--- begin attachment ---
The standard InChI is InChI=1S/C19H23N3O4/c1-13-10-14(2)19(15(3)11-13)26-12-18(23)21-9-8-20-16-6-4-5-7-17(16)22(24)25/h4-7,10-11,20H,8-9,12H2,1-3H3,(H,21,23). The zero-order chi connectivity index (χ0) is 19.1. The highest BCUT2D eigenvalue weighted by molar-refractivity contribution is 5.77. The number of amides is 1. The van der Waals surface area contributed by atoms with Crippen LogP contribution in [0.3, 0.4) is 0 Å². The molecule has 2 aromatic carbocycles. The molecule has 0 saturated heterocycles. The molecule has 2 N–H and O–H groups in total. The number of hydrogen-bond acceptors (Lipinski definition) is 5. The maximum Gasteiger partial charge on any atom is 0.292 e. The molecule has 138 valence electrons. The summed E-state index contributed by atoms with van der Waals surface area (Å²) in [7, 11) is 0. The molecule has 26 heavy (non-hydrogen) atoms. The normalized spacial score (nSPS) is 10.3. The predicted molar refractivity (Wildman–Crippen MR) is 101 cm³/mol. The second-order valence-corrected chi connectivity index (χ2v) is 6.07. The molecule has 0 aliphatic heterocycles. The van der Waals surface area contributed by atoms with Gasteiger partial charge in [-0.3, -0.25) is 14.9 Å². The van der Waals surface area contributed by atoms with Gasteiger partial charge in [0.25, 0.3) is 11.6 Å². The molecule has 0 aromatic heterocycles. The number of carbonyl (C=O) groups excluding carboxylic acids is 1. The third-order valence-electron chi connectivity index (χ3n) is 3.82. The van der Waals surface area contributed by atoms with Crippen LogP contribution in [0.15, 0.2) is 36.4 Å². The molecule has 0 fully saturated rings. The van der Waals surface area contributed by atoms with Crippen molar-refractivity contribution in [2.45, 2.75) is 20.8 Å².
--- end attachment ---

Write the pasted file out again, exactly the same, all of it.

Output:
The standard InChI is InChI=1S/C19H23N3O4/c1-13-10-14(2)19(15(3)11-13)26-12-18(23)21-9-8-20-16-6-4-5-7-17(16)22(24)25/h4-7,10-11,20H,8-9,12H2,1-3H3,(H,21,23). The zero-order chi connectivity index (χ0) is 19.1. The highest BCUT2D eigenvalue weighted by molar-refractivity contribution is 5.77. The number of amides is 1. The van der Waals surface area contributed by atoms with Crippen LogP contribution in [0.3, 0.4) is 0 Å². The molecule has 2 aromatic carbocycles. The molecule has 0 saturated heterocycles. The molecule has 2 N–H and O–H groups in total. The number of hydrogen-bond acceptors (Lipinski definition) is 5. The maximum Gasteiger partial charge on any atom is 0.292 e. The molecule has 138 valence electrons. The summed E-state index contributed by atoms with van der Waals surface area (Å²) in [7, 11) is 0. The molecule has 26 heavy (non-hydrogen) atoms. The normalized spacial score (nSPS) is 10.3. The predicted molar refractivity (Wildman–Crippen MR) is 101 cm³/mol. The second-order valence-corrected chi connectivity index (χ2v) is 6.07. The molecule has 0 aliphatic heterocycles. The van der Waals surface area contributed by atoms with Gasteiger partial charge in [-0.3, -0.25) is 14.9 Å². The van der Waals surface area contributed by atoms with Gasteiger partial charge in [0.25, 0.3) is 11.6 Å². The molecule has 0 aromatic heterocycles. The number of carbonyl (C=O) groups excluding carboxylic acids is 1. The third-order valence-electron chi connectivity index (χ3n) is 3.82. The van der Waals surface area contributed by atoms with Crippen LogP contribution in [0.15, 0.2) is 36.4 Å². The molecule has 0 fully saturated rings. The van der Waals surface area contributed by atoms with Crippen molar-refractivity contribution in [2.45, 2.75) is 20.8 Å².